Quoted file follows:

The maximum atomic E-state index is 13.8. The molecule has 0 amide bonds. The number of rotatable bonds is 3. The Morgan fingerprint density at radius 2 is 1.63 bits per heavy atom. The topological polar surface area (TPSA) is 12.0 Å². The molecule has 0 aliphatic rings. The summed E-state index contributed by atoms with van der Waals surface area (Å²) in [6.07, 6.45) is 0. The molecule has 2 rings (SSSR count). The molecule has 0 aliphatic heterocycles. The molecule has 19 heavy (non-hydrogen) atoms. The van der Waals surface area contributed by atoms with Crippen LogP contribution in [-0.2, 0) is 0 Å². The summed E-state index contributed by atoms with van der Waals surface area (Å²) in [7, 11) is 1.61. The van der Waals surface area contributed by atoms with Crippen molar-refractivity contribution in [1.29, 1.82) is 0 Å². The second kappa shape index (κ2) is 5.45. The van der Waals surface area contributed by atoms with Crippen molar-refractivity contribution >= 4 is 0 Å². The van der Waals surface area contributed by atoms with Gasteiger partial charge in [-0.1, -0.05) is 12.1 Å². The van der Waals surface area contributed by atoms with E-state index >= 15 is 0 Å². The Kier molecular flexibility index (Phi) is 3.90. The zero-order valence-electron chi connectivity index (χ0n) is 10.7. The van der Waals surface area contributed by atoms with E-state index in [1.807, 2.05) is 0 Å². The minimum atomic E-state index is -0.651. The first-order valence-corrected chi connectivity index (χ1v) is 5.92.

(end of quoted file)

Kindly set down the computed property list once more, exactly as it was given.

The maximum atomic E-state index is 13.8. The molecule has 0 amide bonds. The number of rotatable bonds is 3. The Morgan fingerprint density at radius 2 is 1.63 bits per heavy atom. The topological polar surface area (TPSA) is 12.0 Å². The molecule has 0 aliphatic rings. The summed E-state index contributed by atoms with van der Waals surface area (Å²) in [6.07, 6.45) is 0. The molecule has 2 rings (SSSR count). The molecule has 0 aliphatic heterocycles. The molecule has 19 heavy (non-hydrogen) atoms. The van der Waals surface area contributed by atoms with Crippen LogP contribution in [-0.2, 0) is 0 Å². The summed E-state index contributed by atoms with van der Waals surface area (Å²) in [7, 11) is 1.61. The van der Waals surface area contributed by atoms with Crippen molar-refractivity contribution in [1.29, 1.82) is 0 Å². The second kappa shape index (κ2) is 5.45. The van der Waals surface area contributed by atoms with Crippen molar-refractivity contribution >= 4 is 0 Å². The van der Waals surface area contributed by atoms with Gasteiger partial charge in [-0.1, -0.05) is 12.1 Å². The van der Waals surface area contributed by atoms with E-state index >= 15 is 0 Å². The Kier molecular flexibility index (Phi) is 3.90. The zero-order valence-electron chi connectivity index (χ0n) is 10.7. The van der Waals surface area contributed by atoms with E-state index in [1.807, 2.05) is 0 Å². The minimum atomic E-state index is -0.651. The first-order valence-corrected chi connectivity index (χ1v) is 5.92.